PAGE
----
The only native Las Vegan on the diving group, Acenedo has actually been in the valley on and off for 44 years and explains himself as “not a desk person.”
A background in security and landscaping led Acenedo to take pleasure in the physical labor and planning to do more things that piqued his interest, like scuba diving.
“I got accredited a while [ago], and I figured, well, I ‘d had enough of tasks that I hated doing so I believed I ‘d try doing something I suched as,” and said.
That thought led him to the Shark Reef. Acenedo’s the majority of memorable experience with a fish was getting “knocked in the head by a humphead wrasse– a big fish with a hump on its head– aiming to catch him to do a physical.” The fish broke out of a net and struck Acenedo in the head, providing him a large swelling and swelling on his forehead.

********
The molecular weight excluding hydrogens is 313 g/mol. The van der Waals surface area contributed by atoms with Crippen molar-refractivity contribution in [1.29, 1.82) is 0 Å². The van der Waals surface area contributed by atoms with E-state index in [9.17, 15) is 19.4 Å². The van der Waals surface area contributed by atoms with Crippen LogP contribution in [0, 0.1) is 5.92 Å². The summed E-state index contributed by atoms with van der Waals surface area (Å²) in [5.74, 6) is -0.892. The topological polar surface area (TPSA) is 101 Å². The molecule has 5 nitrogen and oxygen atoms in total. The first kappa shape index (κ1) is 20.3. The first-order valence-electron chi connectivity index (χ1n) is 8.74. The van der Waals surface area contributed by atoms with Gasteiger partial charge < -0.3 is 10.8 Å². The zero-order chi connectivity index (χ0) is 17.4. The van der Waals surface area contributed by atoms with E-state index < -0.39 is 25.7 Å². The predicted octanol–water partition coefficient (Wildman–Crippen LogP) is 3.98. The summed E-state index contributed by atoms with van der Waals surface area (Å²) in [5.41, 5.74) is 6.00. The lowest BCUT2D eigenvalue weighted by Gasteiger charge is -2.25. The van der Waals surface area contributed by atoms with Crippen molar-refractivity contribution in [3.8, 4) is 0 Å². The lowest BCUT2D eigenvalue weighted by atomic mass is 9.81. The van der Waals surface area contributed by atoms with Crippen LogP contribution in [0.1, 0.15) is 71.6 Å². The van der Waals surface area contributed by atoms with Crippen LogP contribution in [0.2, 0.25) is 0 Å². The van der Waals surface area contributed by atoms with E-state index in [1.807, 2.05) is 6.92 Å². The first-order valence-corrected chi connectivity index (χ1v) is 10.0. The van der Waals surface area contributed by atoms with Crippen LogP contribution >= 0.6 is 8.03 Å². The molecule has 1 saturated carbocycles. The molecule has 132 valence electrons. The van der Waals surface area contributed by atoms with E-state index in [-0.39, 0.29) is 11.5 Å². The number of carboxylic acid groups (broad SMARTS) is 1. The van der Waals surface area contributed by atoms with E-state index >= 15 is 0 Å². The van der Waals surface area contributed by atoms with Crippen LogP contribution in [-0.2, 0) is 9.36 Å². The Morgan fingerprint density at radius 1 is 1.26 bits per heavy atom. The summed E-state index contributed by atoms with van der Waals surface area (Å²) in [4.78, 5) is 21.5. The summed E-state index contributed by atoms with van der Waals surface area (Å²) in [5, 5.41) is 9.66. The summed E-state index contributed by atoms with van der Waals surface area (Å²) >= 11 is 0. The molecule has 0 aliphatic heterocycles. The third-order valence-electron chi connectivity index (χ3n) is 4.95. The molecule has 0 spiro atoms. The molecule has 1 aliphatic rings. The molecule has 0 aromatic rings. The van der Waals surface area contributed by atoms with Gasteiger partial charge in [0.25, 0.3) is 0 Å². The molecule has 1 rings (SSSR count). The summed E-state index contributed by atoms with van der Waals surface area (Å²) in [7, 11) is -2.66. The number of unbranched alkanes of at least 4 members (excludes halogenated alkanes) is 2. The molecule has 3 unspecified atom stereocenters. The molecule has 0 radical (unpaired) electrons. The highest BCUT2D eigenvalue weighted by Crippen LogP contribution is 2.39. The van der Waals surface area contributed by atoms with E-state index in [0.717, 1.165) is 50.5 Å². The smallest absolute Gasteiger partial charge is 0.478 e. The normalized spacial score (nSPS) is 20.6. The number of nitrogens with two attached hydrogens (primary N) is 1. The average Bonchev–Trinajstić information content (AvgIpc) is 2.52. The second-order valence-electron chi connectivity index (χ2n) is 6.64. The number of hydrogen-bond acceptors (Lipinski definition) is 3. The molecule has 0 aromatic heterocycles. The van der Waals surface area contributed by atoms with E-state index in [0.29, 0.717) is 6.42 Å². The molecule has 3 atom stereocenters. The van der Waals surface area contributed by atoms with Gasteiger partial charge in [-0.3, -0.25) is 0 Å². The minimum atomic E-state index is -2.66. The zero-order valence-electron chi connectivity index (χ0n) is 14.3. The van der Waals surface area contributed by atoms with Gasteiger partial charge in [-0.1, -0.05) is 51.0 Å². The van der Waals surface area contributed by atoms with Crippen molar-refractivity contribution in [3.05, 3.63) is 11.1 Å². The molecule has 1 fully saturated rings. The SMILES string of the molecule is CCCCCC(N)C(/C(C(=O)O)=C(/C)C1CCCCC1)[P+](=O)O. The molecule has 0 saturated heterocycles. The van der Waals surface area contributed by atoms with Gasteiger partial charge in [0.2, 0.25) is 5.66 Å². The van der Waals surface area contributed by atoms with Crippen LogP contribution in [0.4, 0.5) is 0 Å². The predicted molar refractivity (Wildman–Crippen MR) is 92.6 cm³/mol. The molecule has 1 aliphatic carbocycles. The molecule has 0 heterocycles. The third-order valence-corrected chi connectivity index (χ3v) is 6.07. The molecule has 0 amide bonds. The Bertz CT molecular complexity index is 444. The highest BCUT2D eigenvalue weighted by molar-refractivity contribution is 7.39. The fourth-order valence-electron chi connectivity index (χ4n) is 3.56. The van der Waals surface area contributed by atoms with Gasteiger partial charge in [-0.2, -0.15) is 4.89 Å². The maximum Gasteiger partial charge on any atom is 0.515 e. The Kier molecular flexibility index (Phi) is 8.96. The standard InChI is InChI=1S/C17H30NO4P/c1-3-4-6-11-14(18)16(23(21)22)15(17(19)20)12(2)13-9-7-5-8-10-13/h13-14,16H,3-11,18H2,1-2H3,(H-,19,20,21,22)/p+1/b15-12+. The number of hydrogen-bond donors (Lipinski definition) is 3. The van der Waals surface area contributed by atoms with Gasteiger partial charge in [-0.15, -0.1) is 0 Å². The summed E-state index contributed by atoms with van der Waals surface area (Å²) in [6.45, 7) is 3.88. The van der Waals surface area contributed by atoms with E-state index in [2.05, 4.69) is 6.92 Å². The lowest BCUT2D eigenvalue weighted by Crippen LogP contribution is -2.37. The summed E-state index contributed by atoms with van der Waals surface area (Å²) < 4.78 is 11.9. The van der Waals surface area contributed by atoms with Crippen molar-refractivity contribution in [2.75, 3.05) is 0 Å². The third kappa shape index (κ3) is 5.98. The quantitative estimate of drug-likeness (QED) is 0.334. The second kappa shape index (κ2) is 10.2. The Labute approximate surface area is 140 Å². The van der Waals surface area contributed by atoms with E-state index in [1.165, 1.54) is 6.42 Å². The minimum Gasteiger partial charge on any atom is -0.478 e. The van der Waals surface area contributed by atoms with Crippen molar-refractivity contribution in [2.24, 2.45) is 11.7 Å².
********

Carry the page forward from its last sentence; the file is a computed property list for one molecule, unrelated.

When he’s not working, Acenedo dives, hikes, and checks out the desert. Aside from needing to place on cold wetsuits, cleaning feces, leftover food and other gunk from the skimmer screens in the tanks is the grossest part of his job.
Jack Jewell, general curator, gets ready for a maintenance dive in Shark Reef at Mandalay Bay Tuesday, Aug. 4, 2015.
The best part is experiencing the rich variety of sea life in the fish tank.
“Very few people can state they do this for a living,” Acenedo said. “The animals we dive with in this display screen, you’ll never get an opportunity to do that in the wild since they don’t cohabit in the wild. It’s a quite cool thing.”
Acenedo stated he didn’t have a preferred or least preferred shark.
“I look at it like this: If I haven’t dived with that kind of animal, I wish to dive with it and see what it does. I just take pleasure in entering the water with them and discovering what I can learn.”